Reply to this Comment

Sam

I agree on the single return point. I was kinda just illustrating the point of abstracting the functionality into another function.

I agree on the just use reFind() although I imagine Ben was aware of that too. I think the question was more about can you do it the pointer way and/or is there a more elegant way (ans: probably not).

Without doing any tests I would also think that always using reFind() is faster than a function because it'd be another class to deal with.

D

Reply to this Comment

The problem with always using REFind() is that the string you are searching for might have "reg-ex" specific characters, so unless you want to escape all characters in the reg-ex substring, then no go.

Reply to this Comment

@Qasim,

Thanks for the suggestion. I talked to Michael Dinowitz yesterday at CFUNITED Express NYC and he said that this cannot be done (getting method pointers) for built in methods because the methods (as opposed to UDFs) are just wrappers for the Java methods. They are not really first class objects like UDFs.

Reply to this Comment

@Pedro,

That looks very interesting. I have never invoked a method indirectly like that. I will play around.

Reply to this Comment

Ben,
I tried to work with the functions undocumented _invoke and _invokeUDF, but did not discover which the first parameter.

<cfoutput>#_invoke()#</cfoutput>
<cfoutput>#_invokeUDF()#</cfoutput>

Regards

Reply to this Comment

Hmm, I have never seen those methods, hidden or otherwise. I just tried to do a GetMetaData() on them and got undefined errors.

Reply to this Comment

See Ben,
<cfdump var="#getpagecontext().getpage()#">

It looks for the methods initiated for _, you will see some (undocumented)

_invoke(java.lang.Object, java.lang.String, java.lang.Object[]):java.lang.Object

_invoke(java.lang.Object, java.lang.String, java.util.Map):java.lang.Object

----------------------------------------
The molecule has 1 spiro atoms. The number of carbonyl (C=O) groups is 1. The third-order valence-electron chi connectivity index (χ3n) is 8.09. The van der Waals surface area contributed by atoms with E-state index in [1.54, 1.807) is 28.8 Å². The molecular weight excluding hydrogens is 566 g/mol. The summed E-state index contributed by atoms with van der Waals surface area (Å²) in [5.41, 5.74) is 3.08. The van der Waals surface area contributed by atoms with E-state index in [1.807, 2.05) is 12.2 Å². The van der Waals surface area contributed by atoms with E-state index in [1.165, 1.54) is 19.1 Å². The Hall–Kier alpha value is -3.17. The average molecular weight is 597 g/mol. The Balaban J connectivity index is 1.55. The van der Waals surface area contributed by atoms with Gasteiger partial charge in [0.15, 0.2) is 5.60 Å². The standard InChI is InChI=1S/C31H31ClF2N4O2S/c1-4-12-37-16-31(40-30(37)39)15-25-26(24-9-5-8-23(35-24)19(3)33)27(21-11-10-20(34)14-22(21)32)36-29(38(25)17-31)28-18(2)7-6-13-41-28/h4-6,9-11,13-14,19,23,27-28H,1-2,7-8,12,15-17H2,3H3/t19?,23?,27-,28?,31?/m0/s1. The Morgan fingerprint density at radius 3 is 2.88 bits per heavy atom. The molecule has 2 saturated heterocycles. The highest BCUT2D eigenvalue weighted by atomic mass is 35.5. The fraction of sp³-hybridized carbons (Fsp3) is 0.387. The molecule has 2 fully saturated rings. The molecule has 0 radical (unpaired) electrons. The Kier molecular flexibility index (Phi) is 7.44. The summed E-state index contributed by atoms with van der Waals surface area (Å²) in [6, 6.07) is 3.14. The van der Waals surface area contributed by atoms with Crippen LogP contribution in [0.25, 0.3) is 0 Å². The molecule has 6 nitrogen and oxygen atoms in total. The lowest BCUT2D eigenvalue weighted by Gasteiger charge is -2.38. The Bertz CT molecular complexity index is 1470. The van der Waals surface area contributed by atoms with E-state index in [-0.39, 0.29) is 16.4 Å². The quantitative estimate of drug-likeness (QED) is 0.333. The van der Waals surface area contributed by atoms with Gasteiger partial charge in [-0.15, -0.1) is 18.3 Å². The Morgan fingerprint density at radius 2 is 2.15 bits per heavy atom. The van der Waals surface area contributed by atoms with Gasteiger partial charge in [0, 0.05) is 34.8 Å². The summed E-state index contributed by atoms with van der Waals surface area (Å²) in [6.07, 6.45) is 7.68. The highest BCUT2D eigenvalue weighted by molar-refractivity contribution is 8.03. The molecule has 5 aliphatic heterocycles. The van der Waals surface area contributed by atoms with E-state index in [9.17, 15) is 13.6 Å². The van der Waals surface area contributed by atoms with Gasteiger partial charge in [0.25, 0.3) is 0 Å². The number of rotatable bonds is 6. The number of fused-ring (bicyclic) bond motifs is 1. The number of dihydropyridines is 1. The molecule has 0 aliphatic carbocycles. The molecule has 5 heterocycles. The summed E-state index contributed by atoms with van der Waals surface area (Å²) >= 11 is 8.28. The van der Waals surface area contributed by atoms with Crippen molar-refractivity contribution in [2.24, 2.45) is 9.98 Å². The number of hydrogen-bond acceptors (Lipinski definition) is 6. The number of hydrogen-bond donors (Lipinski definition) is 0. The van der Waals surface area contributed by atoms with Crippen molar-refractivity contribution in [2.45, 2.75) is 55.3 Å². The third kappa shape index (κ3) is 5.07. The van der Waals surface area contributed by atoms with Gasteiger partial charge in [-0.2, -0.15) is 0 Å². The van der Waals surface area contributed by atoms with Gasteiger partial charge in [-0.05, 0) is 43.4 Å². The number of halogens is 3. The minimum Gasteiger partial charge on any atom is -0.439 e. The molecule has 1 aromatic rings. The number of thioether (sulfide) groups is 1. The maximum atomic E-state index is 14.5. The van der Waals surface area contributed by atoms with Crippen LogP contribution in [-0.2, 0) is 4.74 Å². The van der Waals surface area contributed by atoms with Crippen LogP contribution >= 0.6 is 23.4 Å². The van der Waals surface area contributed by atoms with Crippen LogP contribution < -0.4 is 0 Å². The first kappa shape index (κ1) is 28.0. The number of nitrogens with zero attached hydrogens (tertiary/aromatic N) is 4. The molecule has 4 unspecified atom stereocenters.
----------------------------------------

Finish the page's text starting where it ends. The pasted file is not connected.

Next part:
_invokeUDF(java.lang.Object, java.lang.String, coldfusion.runtime.CFPage, java.util.Map):java.lang.Object

_invokeUDF(java.lang.Object, java.lang.String, coldfusion.runtime.CFPage, java.lang.Object[]):java.lang.Object

Reply to this Comment

Oh, I see. Yeah, those are some tricky methods. I think that is part of what the JavaProxy thing does - it figures out how to invoke those between CF and Java. I have heard that no one can figure out how to call the Invoke methods directly.

Reply to this Comment

It had reason how much to the direct access.

it does not work.
<cfscript>
pageContext=GetPageContext();
Object=pageContext.getClass().forName('coldfusion.runtime.TemplateProxyFactory').newInstance().resolveName('POIUtility', pageContext);

arg = ArrayNew(1);
Invoke = _invoke(Object,JavaCast('string','GetNewSheetStruct'),arg);
</cfscript>

it works

<cfscript>
pageContext=GetPageContext();
Object=pageContext.getClass().forName('coldfusion.runtime.TemplateProxyFactory').newInstance().resolveName('POIUtility', pageContext);

page = pageContext.getPage();
arg = ArrayNew(1);
Invoke = page._invoke(Object,JavaCast('string','GetNewSheetStruct'),arg);
</cfscript>

Reply to this Comment